There are many many more books that have left a long lasting impression on me, but these are the ones that top. Now your turn, which are the books that made you?

Co-hosting Blogchatter prompt this week with Richa Singh. Write a post on 'Books that Made You' and connect with us here in the linky below.

Blogchatter is a twitter initiative where bloggers from all spheres connect, engage and support each other in taking blogs to next level. Also every Wednesday we have a chat session at 8.30 PM discussing a range of blogging topics each week. Tune in!

14 comments:

  1. Such a delightful read this was! I haven't read many of the books you have revelled in! Time to catch up on atleast a few of them. As a blogger/writer I think the love for words is something one develops in the early years, one which blossoms into a lifelong affair. Soul-writing this!

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    1. True Kala. I think all bloggers have this love for reading in common! :)

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  2. Books! Only book lovers will understand the depth of the fuss and our obsession to the book we hold in hand. Your wonderful write up took me to my childhood. The stealthy reading under the covers, way past bedtime, I had even smuggled a book and read it covered with my zoology text, the night before my bio exam :) I love the authors you mentioned, and will catch on the titles you have listed.

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    1. Naughty nerds we were as kids! ;)

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  3. I have read almost all books you have mentioned! And all I can say is I am taking Murakami as my friend I didn't sleep for a week after reading wind-up bird chronicle. Please. SO yeah stand in line will you? :D

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    1. Haha...seriously I obsessed over that book for a week. Come stand in line with me! ;)

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  4. I haven't read The Cather in the Rye.. it sounds very interesting!! Will pick it up! :D

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  5. I agree about The Book Thief & Looking for Alaska. They were both wonderful. As for Catcher in the rye, I read it a couple of years ago and didn't like it. I assumed I probably had to be a teenager to enjoy it. With Murakami, I've read one of his books of short stories and I must admit, they left me a bit meh. I wasn't sure if something got lost in translation. I haven't ventured to read any of his other books yet though.

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    1. I think Cathcher in the Rye needs a second chance... I read it as a teenager but didn't like it, and then again a few years back.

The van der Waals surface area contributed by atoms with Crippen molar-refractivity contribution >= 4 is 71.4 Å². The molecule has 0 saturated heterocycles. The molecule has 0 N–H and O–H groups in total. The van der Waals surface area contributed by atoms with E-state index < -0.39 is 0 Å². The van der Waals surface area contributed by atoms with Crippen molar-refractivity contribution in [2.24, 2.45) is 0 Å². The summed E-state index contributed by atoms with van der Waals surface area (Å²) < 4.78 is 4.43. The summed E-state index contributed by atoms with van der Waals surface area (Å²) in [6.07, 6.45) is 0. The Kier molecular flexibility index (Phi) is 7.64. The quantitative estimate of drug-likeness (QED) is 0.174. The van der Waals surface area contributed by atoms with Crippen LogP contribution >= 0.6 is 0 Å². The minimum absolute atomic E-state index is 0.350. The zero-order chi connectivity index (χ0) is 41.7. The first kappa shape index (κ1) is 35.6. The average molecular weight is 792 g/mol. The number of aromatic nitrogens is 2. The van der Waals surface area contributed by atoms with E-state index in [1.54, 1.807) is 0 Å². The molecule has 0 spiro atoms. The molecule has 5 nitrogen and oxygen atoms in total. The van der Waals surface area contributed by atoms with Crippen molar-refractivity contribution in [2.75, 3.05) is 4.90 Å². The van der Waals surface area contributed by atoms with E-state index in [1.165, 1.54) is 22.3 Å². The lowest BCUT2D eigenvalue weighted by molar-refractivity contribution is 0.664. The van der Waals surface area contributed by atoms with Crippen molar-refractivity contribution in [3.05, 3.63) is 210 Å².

Which book did you read of Murakami? His books really take time to sink in...

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  6. A book must be the axe for the frozen sea within us. - What a wonderful, emotive sentence that is and I quite agree. Books and well composed music give flight to the soul.

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  7. I thoroughly enjoyed reading your post, Aditi. As a teenager, I was deeply influenced by the books written by Charles Dickens, Thomas Hardy, Charlotte Bronte, Emily Bronte, Enid Blyton, RK Narayan among others. I read the Secret Garden when I was in my late 20s and still enjoyed it.

    I've read John Green's The Fault in Our Stars and cried over it for weeks after falling in love with Gus, I haven't read the other book that you've mentioned. Will do that soon. Not read Khalid Hosseini yet but my husband who doesn't usually have the patience for books is a huge fan and reads his books devotedly. It's on my bookshelf and I plan to catch up with it soon.

    Loved the quote that you shared, especially where it reads: A book must be the axe for the frozen sea within us.

    Strikes a chord within.

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  8. I thoroughly enjoyed reading your post, Aditi. As a teenager, I was deeply influenced by the books written by Charles Dickens, Thomas Hardy, Charlotte Bronte, Emily Bronte, Enid Blyton, RK Narayan among others. I read the Secret Garden when I was in my late 20s and still enjoyed it.

    I've read John Green's The Fault in Our Stars and cried over it for weeks after falling in love with Gus, I haven't read the other book that you've mentioned. Will do that soon. Not read Khalid Hosseini yet but my husband who doesn't usually have the patience for books is a huge fan and reads his books devotedly. It's on my bookshelf and I plan to catch up with it soon.

    Loved the quote that you shared, especially where it reads: A book must be the axe for the frozen sea within us.

    Strikes a chord within.

    ReplyDelete